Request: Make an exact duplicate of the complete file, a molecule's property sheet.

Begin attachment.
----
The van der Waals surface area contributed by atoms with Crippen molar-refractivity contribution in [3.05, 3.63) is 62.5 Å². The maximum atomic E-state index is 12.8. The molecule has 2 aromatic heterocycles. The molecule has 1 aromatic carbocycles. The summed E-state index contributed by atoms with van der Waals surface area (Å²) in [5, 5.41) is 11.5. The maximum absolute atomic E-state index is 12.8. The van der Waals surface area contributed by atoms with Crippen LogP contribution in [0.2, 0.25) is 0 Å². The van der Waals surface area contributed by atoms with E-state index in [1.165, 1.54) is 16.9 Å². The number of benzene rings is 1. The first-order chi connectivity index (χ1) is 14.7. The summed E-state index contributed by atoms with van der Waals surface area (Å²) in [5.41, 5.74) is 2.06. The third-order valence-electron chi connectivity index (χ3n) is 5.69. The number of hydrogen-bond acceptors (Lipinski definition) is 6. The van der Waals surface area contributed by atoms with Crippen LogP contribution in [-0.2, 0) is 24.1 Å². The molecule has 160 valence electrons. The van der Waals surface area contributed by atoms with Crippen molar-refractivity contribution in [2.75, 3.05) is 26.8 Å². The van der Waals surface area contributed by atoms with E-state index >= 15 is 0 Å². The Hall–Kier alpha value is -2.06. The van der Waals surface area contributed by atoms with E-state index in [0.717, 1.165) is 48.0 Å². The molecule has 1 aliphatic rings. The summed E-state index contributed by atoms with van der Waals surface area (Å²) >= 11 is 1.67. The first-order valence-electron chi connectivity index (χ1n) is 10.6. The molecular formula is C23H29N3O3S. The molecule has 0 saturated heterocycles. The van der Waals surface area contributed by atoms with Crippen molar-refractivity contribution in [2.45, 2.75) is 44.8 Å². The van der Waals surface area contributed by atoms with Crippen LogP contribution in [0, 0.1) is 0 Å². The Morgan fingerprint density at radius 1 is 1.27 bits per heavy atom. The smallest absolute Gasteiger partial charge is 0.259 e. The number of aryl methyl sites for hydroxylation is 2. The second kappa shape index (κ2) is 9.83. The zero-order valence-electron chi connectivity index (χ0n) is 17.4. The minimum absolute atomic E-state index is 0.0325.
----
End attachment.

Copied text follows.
The van der Waals surface area contributed by atoms with Crippen molar-refractivity contribution in [3.05, 3.63) is 62.5 Å². The maximum atomic E-state index is 12.8. The molecule has 2 aromatic heterocycles. The molecule has 1 aromatic carbocycles. The summed E-state index contributed by atoms with van der Waals surface area (Å²) in [5, 5.41) is 11.5. The maximum absolute atomic E-state index is 12.8. The van der Waals surface area contributed by atoms with Crippen LogP contribution in [0.2, 0.25) is 0 Å². The van der Waals surface area contributed by atoms with E-state index in [1.165, 1.54) is 16.9 Å². The number of benzene rings is 1. The first-order chi connectivity index (χ1) is 14.7. The summed E-state index contributed by atoms with van der Waals surface area (Å²) in [5.41, 5.74) is 2.06. The third-order valence-electron chi connectivity index (χ3n) is 5.69. The number of hydrogen-bond acceptors (Lipinski definition) is 6. The van der Waals surface area contributed by atoms with Crippen LogP contribution in [-0.2, 0) is 24.1 Å². The molecule has 160 valence electrons. The van der Waals surface area contributed by atoms with Crippen molar-refractivity contribution in [2.75, 3.05) is 26.8 Å². The van der Waals surface area contributed by atoms with E-state index >= 15 is 0 Å². The Hall–Kier alpha value is -2.06. The van der Waals surface area contributed by atoms with E-state index in [0.717, 1.165) is 48.0 Å². The molecule has 1 aliphatic rings. The summed E-state index contributed by atoms with van der Waals surface area (Å²) >= 11 is 1.67. The first-order valence-electron chi connectivity index (χ1n) is 10.6. The molecular formula is C23H29N3O3S. The molecule has 0 saturated heterocycles. The van der Waals surface area contributed by atoms with Crippen molar-refractivity contribution in [2.45, 2.75) is 44.8 Å². The van der Waals surface area contributed by atoms with Crippen LogP contribution in [0, 0.1) is 0 Å². The Morgan fingerprint density at radius 1 is 1.27 bits per heavy atom. The smallest absolute Gasteiger partial charge is 0.259 e. The number of aryl methyl sites for hydroxylation is 2. The second kappa shape index (κ2) is 9.83. The zero-order valence-electron chi connectivity index (χ0n) is 17.4. The minimum absolute atomic E-state index is 0.0325.